The good news is that there are a number of options available for improving your drinking water:
Although it’s no longer the most popular drinking water alternative (41 percent of WQA survey respondents use home water treatment devices while 39 percent use bottled water), bottled water remains a strong second. Unfortunately, the variety of bottled waters (spring, purified, distilled, etc.) can make it difficult to make a decision. And bottled water is expensive, often costing more than $1 per gallon, and cumbersome to carry home from the store.
Activated carbon is used in a number of devices including filter carafes, faucet-mounted filters, countertop units and undersink systems to reduce chlorine, VOCs, tastes, odors and, in some cases, lead, MTBE and cysts. Systems of this type normally treat only your drinking water and don’t filter the water used for washing dishes, hands, etc. at the kitchen sink. Filter cartridges must be changed regularly to ensure continued contaminant reduction. Choose a system that measures your water usage and shuts off to prevent filter overuse and alert you when a filter change is necessary. Most systems can be installed by a do-it-yourselfer.
Reverse Osmosis (RO) Systems
Reverse osmosis is effective against dissolved salts, suspended solids, dissolved chemicals and a wide variety of other contaminants that cannot be seen by the naked eye. When choosing an RO system, look for a unit with a high efficiency rating. Certain systems also employ a membrane rinse feature that cleans the membrane with the high quality water produced by the system to prolong its life and ensure that it continues to produce only the best quality water. Systems that do not clean themselves or that only clean themselves with untreated water are not as effective.Reverse Osmosis Systems are recommended by the Centers for Disease Control and the EPA as one of the most effective ways of protecting residential drinking water. These very popular, professionally-installed systems utilize a semipermeable membrane to reduce contaminants. When water is forced against the membrane, a portion of it passes through, while impurities are left behind to be carried away.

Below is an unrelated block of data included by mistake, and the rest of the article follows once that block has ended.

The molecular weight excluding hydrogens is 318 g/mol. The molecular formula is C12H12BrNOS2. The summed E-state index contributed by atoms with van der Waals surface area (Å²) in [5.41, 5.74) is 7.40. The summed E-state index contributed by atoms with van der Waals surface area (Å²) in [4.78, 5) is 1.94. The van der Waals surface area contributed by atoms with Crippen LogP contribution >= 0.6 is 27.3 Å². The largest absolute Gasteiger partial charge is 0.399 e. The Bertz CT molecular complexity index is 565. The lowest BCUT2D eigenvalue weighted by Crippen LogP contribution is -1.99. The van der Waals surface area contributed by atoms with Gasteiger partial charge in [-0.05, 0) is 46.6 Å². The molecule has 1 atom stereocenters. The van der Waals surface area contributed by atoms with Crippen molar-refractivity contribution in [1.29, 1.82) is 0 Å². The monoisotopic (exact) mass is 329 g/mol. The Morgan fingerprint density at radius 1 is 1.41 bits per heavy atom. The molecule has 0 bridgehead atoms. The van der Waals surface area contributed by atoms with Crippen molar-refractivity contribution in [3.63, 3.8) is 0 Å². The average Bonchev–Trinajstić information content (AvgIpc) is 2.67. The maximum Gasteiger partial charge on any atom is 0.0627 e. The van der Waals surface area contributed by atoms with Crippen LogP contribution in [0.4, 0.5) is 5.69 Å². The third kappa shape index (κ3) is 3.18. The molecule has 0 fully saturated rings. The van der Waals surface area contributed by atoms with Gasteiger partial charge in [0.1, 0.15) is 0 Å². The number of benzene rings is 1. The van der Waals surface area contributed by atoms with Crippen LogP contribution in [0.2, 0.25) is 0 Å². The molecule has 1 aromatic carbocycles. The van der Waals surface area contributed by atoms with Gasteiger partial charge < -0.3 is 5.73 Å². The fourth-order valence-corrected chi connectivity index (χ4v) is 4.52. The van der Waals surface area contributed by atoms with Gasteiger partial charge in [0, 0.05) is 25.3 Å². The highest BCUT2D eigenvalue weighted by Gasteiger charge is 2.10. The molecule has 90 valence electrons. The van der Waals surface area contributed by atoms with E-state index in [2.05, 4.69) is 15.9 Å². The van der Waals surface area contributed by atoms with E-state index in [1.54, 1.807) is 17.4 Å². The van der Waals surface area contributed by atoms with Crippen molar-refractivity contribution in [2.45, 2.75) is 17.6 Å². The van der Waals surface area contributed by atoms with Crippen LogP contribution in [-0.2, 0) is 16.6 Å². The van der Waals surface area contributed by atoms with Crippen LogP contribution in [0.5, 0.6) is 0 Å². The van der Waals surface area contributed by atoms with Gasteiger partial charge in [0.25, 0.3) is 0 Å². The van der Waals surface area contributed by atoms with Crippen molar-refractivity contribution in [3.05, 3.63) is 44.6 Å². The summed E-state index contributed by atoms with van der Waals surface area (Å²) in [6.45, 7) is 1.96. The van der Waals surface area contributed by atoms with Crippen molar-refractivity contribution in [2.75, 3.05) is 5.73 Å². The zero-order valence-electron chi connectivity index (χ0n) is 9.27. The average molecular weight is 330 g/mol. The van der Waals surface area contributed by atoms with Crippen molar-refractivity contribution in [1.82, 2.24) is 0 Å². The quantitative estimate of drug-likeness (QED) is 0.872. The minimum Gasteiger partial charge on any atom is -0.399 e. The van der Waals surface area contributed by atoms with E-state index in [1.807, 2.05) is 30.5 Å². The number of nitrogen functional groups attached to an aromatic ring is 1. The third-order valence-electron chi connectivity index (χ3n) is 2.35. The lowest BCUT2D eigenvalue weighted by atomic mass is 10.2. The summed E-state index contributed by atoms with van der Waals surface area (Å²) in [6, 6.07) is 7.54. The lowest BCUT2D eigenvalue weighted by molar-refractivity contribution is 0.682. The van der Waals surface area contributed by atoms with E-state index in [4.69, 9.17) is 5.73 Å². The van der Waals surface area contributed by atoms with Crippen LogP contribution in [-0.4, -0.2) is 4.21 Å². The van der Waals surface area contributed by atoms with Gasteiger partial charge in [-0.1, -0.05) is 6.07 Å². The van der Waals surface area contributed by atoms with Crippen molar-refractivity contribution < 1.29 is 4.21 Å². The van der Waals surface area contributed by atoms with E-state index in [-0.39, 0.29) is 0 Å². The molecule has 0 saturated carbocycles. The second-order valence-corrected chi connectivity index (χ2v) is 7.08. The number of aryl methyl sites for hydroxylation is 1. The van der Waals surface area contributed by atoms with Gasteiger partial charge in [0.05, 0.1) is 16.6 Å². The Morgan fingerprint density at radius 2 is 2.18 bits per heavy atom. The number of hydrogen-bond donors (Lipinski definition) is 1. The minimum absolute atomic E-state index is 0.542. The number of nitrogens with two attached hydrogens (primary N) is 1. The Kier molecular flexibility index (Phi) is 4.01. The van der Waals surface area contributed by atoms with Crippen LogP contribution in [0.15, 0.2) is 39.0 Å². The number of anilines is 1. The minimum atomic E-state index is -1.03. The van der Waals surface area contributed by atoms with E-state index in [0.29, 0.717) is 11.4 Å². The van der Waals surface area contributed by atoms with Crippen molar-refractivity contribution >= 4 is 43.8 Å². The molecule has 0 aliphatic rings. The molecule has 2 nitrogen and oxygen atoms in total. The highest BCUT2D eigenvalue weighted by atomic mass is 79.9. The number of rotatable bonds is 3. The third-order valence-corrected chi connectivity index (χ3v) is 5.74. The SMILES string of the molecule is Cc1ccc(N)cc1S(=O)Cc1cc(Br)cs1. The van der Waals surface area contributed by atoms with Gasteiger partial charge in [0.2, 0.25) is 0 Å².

One of the most important considerations and one of the best indicators of overall system quality is the RO membrane warranty. Look for a system that offers a full membrane replacement warranty (not just a pro-rated warranty) that covers membrane performance for several years.
Look for certified products.
NSF International and WQA certify water treatment devices and ensure that they perform according to manufacturers’ claims. Look for the NSF and WQA seals on the products you’re considering and review the list of contaminants the systems are certified to remove as well as the system performance data. Use the information from several products, as well as the product warranties and features to make an educated purchase decision.
Stay with us for much more important information about your water…